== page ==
Sunday, August 14, 2011

President's Scholarship: The case of "dual citizen" Miss Xiao

Letter to Forum page Editor
Latest (18.8.11)(Letter not published but clarification by editor appended below)

14 August 2011

Dear Editor,

I read the media report ( about our latest batch of President’s Scholars with interest as it is likely that these scholars will be Singapore’s future leaders in politics and other fields. I like to congratulate these four outstanding young people.

Most Singaporeans agree with the ethos that to continue to punch above our weight in the world arena, infusion of our talent pool with immigrants is one of measures that are needed with the caveat that these new citizens must be willing and able to integrate and be one of us.

Many are still skeptical as we know of many immigrants who profess love and loyalty towards Singapore only to ultimately migrate to other countries after using us as a “stepping-stone”.

Hence the selection of 19-year-old Xiao Yifei (mentioned by the media as having “dual citizenship”) is very intriguing as it raises several questions as this information does not square with many known immigration policies and scholarship criteria that are generally known.

1. Issue of dual citizenship
It is generally known that Singapore does not recognize dual citizenship. Singapore’s Immigration and Checkpoint Authority (ICA)’s website(link: is silent on dual citizenship although the website of US Embassy in Singapore (link: states “Singapore does not recognize dual nationality beyond the age of 21.” implying that Singapore recognizes minors who are dual citizens until they have the opportunity to renounce one of the nationalities.   

China also does not recognize this entity and it is stated in certain websites that when a Chinese citizen takes a foreign citizenship, he will automatically lose his Chinese citizenship. (

2. Issue of scholarship criteria
In Singapore’s Public Service Commission’s (PSC) website, in the FAQ page on “What are the eligibility criteria for the Overseas Merit Scholarship, the Local-Overseas Merit Scholarship and the Singapore Government Scholarship (Open)?”

One of the answers was “Be a Singapore citizen or Singapore Permanent Resident who will take up Singapore citizenship before leaving for studies”.

I was unable to find the criteria for the President’s Scholarship but I assume that they are not too dissimilar as Singapore’s most prestigious scholarship is generally given in conjunction with the above scholarships or the SAF Scholarships.

Can the ICA or the PSC comment on the following?:

1.Is Miss Xiao a Singapore Permanent Resident or a Singapore citizen?

2.If she is indeed a citizen of both Singapore and China, has she had the opportunity to renounce her Chinese citizenship and why has she not done so?

3.Will she only leave for her studies after becoming a Singapore citizen (if she is not already one)?

I hope that the relevant authorities will clarify the situation quickly so that all doubts about the integrity of our publicly funded scholarships will be removed expeditiously so that Singaporeans can be assured that these are given only to properly vetted young people who will be an asset to all of us for the long term.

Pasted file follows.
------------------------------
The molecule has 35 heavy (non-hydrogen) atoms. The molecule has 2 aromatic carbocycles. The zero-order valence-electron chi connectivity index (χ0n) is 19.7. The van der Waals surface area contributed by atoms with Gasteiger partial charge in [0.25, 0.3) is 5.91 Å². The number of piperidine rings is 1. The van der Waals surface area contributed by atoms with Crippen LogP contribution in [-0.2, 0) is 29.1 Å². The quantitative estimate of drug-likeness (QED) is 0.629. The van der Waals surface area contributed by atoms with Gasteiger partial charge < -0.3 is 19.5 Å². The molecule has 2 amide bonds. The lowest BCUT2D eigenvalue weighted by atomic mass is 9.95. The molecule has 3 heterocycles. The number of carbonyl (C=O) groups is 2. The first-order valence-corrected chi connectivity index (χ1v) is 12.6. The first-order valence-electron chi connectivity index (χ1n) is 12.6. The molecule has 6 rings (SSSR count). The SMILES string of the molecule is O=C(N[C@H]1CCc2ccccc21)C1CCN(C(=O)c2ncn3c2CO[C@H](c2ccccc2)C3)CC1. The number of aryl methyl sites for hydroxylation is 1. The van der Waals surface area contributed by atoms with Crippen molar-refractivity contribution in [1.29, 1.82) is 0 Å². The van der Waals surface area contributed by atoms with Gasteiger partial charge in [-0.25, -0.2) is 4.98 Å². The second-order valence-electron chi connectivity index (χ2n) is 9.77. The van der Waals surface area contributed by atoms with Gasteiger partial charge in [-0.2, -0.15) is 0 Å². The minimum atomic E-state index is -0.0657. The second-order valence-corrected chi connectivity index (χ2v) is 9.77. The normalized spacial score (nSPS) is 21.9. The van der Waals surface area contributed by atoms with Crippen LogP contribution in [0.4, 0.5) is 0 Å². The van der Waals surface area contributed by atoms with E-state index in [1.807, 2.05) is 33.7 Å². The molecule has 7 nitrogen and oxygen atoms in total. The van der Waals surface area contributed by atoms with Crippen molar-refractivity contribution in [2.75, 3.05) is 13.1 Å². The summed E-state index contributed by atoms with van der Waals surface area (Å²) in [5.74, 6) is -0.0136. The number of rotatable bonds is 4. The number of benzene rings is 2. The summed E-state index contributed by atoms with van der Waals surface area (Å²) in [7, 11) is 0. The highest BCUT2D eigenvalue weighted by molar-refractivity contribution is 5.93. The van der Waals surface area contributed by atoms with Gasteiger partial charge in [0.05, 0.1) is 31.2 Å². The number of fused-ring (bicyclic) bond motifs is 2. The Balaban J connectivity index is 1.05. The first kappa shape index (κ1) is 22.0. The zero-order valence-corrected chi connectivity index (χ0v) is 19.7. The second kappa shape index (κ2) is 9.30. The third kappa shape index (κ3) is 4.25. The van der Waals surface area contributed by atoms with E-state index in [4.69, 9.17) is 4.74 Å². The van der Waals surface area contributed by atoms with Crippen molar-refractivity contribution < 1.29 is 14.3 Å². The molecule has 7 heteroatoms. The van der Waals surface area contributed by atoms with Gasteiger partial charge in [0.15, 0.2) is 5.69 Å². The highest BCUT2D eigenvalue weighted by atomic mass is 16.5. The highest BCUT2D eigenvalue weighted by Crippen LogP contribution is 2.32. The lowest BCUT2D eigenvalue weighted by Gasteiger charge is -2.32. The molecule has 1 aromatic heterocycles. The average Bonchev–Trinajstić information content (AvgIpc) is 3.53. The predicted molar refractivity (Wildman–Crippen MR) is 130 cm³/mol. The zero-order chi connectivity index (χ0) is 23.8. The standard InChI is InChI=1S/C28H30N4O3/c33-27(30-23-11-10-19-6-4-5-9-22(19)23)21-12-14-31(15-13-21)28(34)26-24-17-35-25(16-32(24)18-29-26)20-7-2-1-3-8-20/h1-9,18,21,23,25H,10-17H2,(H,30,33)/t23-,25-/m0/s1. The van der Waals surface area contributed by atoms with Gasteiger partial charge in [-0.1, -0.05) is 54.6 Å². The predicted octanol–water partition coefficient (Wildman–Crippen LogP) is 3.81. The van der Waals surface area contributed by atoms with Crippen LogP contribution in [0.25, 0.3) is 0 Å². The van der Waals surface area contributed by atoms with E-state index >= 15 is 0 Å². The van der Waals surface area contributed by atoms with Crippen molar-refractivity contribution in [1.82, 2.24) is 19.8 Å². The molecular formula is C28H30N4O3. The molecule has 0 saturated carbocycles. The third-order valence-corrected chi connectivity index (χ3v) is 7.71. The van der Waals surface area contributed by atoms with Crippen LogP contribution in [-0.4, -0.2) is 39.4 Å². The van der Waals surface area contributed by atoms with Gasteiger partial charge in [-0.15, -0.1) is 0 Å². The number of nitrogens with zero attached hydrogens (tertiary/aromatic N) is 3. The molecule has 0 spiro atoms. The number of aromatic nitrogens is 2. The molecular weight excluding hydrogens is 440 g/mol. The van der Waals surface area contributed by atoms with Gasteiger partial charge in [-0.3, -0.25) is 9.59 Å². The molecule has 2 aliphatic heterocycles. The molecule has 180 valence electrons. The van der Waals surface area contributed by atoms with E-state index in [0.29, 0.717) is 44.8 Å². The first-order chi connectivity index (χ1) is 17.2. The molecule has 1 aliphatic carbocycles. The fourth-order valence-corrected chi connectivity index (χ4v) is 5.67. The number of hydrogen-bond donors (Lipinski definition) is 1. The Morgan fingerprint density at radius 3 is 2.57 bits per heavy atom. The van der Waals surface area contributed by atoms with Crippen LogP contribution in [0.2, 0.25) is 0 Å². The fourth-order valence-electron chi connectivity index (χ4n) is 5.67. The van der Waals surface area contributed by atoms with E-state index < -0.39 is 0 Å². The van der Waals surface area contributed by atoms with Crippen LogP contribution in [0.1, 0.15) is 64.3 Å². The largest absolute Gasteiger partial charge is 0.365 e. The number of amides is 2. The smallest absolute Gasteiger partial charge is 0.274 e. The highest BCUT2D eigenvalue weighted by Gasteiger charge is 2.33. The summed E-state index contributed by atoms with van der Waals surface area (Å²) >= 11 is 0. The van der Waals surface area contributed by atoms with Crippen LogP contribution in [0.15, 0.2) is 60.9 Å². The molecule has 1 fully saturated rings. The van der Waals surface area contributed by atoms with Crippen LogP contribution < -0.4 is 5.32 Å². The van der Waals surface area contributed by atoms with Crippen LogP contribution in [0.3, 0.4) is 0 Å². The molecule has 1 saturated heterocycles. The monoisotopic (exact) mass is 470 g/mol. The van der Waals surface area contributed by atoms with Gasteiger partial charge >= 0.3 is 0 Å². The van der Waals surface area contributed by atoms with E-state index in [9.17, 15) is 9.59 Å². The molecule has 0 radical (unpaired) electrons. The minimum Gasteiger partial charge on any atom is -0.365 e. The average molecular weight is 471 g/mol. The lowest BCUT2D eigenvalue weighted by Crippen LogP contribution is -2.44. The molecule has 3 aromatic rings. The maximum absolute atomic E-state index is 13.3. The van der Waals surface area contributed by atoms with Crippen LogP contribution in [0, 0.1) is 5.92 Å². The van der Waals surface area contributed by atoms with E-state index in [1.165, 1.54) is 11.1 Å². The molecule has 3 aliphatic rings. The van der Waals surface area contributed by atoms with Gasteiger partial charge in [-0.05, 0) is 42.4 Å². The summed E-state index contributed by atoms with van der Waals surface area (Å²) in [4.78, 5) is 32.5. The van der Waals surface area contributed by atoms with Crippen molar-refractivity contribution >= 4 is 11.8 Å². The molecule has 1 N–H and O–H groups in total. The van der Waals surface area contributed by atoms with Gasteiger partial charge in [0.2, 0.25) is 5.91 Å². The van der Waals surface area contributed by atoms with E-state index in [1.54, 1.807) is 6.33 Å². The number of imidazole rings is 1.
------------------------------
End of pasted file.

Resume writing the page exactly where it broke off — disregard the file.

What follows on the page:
Very sincerely yours,

Dr Huang Shoou Chyuan
18.8.11 (Latest-clarification by newspaper editor) 
Dear Dr Huang,

Further to my first email, I wanted to also respond to your contribution on this other topic.

You are right that dual citizenship is disallowed. That is why a minor who becomes a citizen by descent shall cease to be a citizen at the age of 22 unless, at the age of 21, he or she divests any foreign citizenship or nationality and takes the Oath of Renunciation, Allegiance and Loyalty.

I checked with our reporter who did the story and learned that the scholar’s parents are Singaporeans and that she is not 21 years old yet.

I hope that helps.

TODAY, MediaCorp Press


JeffGoh said...

By any chance anybody knows which part of China she is from? What’s her background?; an ordinary Chinese citizen, or perhaps daughter of some official.

nofearSingapore said...

Hi Jeff:
More likely she is not of blue blood. The Chinese are very sensitive of their blue blood ( i.e. princelings - children of powerful officials) leaving the motherland.These blue-blood if they do migrate would be to USA/UK etc.
Their blue blood don't need our help to get scholarships etc. If they don't get into Beida/ Fudan etc, they will just walk into Harvard or Yale.
Dr Huang

Anonymous said...

>>By any chance anybody knows which part of China she is from?

Er...i thought ST (if i remembered correctly) reported the family from Wuhan, both parents engineers & she got a younger brother

Anonymous said...

Surprising i'm not able to locate the ST's version...the other newspaper exclude details on her family...

auntielucia said...

I caught that part of the news too and sat up thinking: oh, now Sg allows dual citizenship which is good for Sgporeans wanting to go that way. But I think ST report states flatly she's Sgporean.

Anonymous said...

well ask question dr. but now govt say ppl can go to gp to see them no need go polyclinic but the family income must be $1500 and below. please ask govt to raise to $2500

Anonymous said...

2.If she is indeed a citizen of both Singapore and China, has she had the opportunity to renounce her Chinese citizenship and why has she not done so?

I don’t think she would have had the opportunity as yet, because she has not turned 21 and is thus legally unable to renounce dual-citizenship. This is why she is still a dual-citizen.

3.Will she only leave for her studies after becoming a Singapore citizen (if she is not already one)?

The PSC will not confirm a scholarship award until and unless the scholar becomes a Singapore citizen, so no worries about that.

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